An hour-long discussion dedicated to the sad anniversary – the 80th anniversary of the attack of Nazi Germany on the Soviet Union opened the penultimate week of the parliament of this convocation.
At the end of June, the deputies will go on vacation, and on September 26, elections will be held in Germany, according to the results of which a new parliament will be formed.
MPs have repeatedly stressed that the moral imperative of the present follows from the tragedies of the past – loyalty to international law and the principle of the universality of human rights.
German Foreign Minister Heiko Maas, who opened the debate, said that the main lesson from Germany’s tragic past was its commitment to European unity. “It is part of our conscientious handling of our history that we place international law above the law of force. And we stand for the universal action of human rights, – said the Minister of Foreign Affairs.
Johann Wadephul, a member of the ruling CDU / CSU bloc, said Germany’s historical responsibility for the crimes of National Socialism “does not absolve us of responsibility or deprive us of the right to express our attitude” in the countries of the former USSR.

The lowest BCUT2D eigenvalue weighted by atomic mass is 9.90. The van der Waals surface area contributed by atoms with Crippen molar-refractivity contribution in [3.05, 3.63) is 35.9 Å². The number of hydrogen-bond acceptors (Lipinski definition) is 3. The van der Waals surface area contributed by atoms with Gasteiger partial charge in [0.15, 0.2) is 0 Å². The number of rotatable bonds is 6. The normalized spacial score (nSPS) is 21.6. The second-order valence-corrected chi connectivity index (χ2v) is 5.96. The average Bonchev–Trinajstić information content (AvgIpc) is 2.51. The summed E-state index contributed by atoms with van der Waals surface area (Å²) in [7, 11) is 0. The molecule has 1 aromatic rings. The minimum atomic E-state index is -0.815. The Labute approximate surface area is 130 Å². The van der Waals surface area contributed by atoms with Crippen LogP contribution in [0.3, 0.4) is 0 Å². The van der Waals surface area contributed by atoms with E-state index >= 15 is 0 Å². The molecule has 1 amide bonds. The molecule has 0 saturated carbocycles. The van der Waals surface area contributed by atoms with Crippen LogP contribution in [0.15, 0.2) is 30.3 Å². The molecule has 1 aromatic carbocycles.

However, not all parliamentarians pointed to a direct connection between history and contemporary politics.
The representative of the “green” faction Manuel Sarrazin believes that for all the validity of criticism of the post-Soviet states, it is fundamentally important not to confuse the memory of the victims of German crimes in the USSR with the current agenda.
MP from the Free Democratic Party of Germany Bijan Djir-Sarai in an interview with DW emphasized that the discussion was about the entire Soviet Union, and not separately about Russia. “It was primarily about the peoples of the USSR, who, in the end, stopped the Wehrmacht,” the deputy noted.
At the same time, the path of the deputies to the meeting hall ran along the corridors of the Reichstag, on the walls of which the autographs of Soviet soldiers who left them here in the spring of 1945 are preserved.
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